For this week's edition, we look at road racing, track riding done properly and cyclists getting from A to B much quicker than cars
Here’s our pick of the best videos from the last week in cycling. After we featured a recon a Flèche Wallonne in last week’s article, this week we’ve got a crash video that probably proved decisive for the finish when it took out some big names.
Away from the thrills and spills of the WorldTour, this outing of videos of the week also includes some revolutionary tech and utility cyclists winning on their way to work.
Sir Bradley Wiggins returns home to the track
Riding round in circles on his birthday, that’s dedication. Sir Bradley Wiggins has started his training on the Olympic Velodrome in London ahead of his tilt at the Hour Record in June. Seen here in what looks like a Team Sky British National Champion’s skinsuit and on a British Cycling track bike, Wiggins has transitioned smoothly back into his familiar track riding style.
Cyclists cruising, cars crawling
Anyone who’s cycled and driven the same route to work on busy urban roads can probably relate to this video. The cyclists approaching the camera can be seen to be moving freely and happily on their way; whereas the cars going in the other direction probably haven’t been out of first gear for quite some time.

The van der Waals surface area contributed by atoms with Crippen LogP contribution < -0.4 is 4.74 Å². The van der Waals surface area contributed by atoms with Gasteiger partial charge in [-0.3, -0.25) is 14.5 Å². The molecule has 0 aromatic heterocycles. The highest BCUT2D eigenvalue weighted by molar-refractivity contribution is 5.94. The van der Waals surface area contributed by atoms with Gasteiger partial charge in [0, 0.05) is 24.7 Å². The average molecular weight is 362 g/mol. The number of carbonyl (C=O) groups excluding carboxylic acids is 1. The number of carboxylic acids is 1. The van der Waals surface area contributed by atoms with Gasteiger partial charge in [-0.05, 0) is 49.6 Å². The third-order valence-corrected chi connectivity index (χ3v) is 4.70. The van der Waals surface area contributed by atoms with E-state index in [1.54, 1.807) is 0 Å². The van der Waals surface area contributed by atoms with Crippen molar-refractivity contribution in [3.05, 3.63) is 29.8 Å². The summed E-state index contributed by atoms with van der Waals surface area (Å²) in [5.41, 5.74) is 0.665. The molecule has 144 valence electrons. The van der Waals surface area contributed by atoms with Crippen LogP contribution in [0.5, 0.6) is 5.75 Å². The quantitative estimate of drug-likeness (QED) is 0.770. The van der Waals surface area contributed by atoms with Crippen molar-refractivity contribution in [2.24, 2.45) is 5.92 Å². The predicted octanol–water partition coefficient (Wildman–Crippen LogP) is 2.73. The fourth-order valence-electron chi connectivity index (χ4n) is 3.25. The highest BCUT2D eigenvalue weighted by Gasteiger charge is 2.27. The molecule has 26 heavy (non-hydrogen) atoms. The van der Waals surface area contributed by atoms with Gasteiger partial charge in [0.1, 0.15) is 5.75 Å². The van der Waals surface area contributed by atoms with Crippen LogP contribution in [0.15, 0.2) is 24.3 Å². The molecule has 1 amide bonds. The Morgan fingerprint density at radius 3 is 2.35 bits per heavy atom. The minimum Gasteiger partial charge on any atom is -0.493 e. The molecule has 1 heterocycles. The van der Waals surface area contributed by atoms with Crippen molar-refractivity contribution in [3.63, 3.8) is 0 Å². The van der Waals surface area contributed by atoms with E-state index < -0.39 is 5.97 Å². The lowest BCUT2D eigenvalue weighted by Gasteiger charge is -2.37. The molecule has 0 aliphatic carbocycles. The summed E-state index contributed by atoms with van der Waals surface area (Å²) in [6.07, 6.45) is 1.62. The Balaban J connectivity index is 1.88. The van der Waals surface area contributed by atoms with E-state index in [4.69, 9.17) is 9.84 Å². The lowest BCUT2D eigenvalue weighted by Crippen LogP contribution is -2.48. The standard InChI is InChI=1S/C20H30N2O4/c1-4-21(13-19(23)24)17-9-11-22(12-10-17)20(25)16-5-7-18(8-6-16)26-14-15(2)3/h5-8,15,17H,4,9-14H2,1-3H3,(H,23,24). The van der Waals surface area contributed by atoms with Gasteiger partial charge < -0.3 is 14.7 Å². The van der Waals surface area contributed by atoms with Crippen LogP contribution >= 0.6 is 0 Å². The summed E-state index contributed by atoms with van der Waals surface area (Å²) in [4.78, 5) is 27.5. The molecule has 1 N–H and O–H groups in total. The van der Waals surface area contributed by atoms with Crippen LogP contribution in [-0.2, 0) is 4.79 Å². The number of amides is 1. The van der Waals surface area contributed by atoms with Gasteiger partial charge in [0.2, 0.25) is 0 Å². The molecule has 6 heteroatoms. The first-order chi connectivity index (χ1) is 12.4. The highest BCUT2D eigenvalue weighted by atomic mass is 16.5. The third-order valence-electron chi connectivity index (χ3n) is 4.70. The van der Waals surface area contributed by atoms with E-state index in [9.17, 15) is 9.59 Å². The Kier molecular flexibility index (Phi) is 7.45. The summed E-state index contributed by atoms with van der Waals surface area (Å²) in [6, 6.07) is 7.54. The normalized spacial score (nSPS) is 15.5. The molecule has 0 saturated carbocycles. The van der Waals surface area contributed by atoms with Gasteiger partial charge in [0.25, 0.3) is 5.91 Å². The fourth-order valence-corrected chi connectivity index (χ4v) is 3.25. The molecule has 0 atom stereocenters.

Crash ends hopes of Flèche favourites
A pile up at Flèche Wallonne ended the chances of previous winners Simon Gerrans and Dan Martin, whilst also taking out Team Sky’s Nicolas Roche. This incident was the stand out in what was a crash ridden edition of the Ardennes Classic.
What’s the hand signal for a llama?
The dangers of an out of control dog could be suffered by any cyclist, but few of us have had a rampant llama to worry about. In this video, this nightmare situation is exactly what these racers had to contend with. The joys of on-bike camera footage.
No more staring at your stem
Soon to go on sale, the Recon Jet heads up display cycling glasses can tell you all you need to know about how well (or not) you’re riding, without the need to look down. Projecting an image so that it appears a couple of metres ahead, you can gauge your effort as you go.